Ground Control  ( here Earth )


Who is Jérôme ?

Jérôme Bourgeois-Diaz was born in 1977 in a family which has made champagne for four generations. His father is a local wine grower and his mother, from Spanish origin, was a member of the farmer’s confederacy; bubbles and Don Quichotte, rooted tradition and the winds of change, ancient connections and the force of new practices. He is the child of both of them, and it is not surprising to meet him off the beaten track. He has chosen the path less-travelled exploring different horizons, those of organic and biodynamic farming, where he follows in the footsteps of Pierre Masson (please read the article dedicated to this topic). His choice requires a lot of effort. 


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He looks after 6,5 hectares, of which 3,5 hectares are planted with Pinot Meunier, 2 hectares Pinot Noir and 1 hectare Chardonnay.

His vineyards are planted on a clay and limestone soil and are angled to the gentle and slow-moving Marne, which ambles in its winding bed. This profound peace and harmony is reflected in his wines as well as in his compassionate way of approaching nature; with humility but also with rigorous willpower.
His average vine age is 35 years old.


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In 2000 he returns to Croutte-sur-Marne, after a stint as an industrial sales merchant in Deux-Sèvres.
He also would have liked to have been a professional basketball player despite his modest height! He is confident.
He likes music and even sings in a band.
Under his discreet manner, he is not the meek person we may think he is. His convictions are solid, commitments are clean-cut. This straightforwardness shows in his choice of grape farming and the elegant and subtle way of working in the winery. He has experienced many stressful situations; one does not practice biodynamics without a few scares. When the weather turns unpredictable or even hellish the conventional treatments remain proscribed. At that time a healthy dose of willpower is needed to not give in to what is easiest.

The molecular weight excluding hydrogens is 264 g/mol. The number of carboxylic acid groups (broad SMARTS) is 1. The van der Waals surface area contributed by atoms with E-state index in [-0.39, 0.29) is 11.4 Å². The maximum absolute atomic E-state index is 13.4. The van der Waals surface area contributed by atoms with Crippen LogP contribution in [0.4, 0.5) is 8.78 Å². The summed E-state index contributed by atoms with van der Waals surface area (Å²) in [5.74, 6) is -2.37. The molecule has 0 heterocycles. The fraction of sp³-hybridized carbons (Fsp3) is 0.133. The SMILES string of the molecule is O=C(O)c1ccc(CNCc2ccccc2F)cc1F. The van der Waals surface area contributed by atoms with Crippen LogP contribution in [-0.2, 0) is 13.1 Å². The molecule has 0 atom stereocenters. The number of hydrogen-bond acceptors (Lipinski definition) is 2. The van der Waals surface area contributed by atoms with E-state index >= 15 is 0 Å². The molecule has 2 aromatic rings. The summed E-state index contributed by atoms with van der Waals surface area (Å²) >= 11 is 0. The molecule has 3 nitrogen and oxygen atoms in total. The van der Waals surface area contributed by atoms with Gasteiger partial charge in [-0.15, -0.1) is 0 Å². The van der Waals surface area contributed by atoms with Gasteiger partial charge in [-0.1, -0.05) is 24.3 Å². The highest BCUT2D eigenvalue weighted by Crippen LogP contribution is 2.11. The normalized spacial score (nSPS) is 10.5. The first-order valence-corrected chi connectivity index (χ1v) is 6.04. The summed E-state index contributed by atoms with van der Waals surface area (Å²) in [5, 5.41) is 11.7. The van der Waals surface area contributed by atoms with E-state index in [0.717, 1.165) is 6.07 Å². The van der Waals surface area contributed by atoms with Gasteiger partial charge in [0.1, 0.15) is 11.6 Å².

All his champagne is produced in his winery with the same care. Chemical yeasts and synthetic sulfur are forbidden, even if this goes without saying, it is sometimes good to say it.
He exports his wines to the US, Japan and Italy among other countries.
His wife Charlotte supports him in his work and also looks after the office. She has taken up studying again to learn about the complex and relentless tasks which touch on the vines and the wine.




The countryside

Cross border traders have always had the ability to cultivate a singular spirit, a way of being more willing, more independent and more original. Jérôme Bourgeois-Diaz has this kind of nature; he lives and works where the landscape changes depending on which side of the Marne one is.



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Hardwood forests on the one side and languorous vines which cover the hillsides on the other. Champagne begins here.
He could have lived peacefully and made champagne like all the others. A label, an appellation, a comfort. Instead, he looked elsewhere for his purpose and decided to break the cycle by not following the pre-drawn lines. He doesn’t just make organic champagne, he also farms biodynamically. Image what audacity is needed to do this?
Audacity but also intimate joy.



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In the patchwork of vineyards along the mellow Marne river, we can easily recognize his vines. They do not have the same colour or the same vigour. I am saying this because I saw it. The champagne which is created there, has different blood. At every moment, everything here is linked to nature, which can be simple or whimsical. No pesticides, no chemical fertilizers, no violence; the vines are looked after, better still they are loved! Over the years, they have recovered their ancient carelessness as well as their considerable telluric and natural forces.
This is the case on the land but also in the cellar. Jérôme chose a traditional press for it does not shake up the grapes; instead it takes its time and offers the juice rather than extracting it. This implies both work and effort.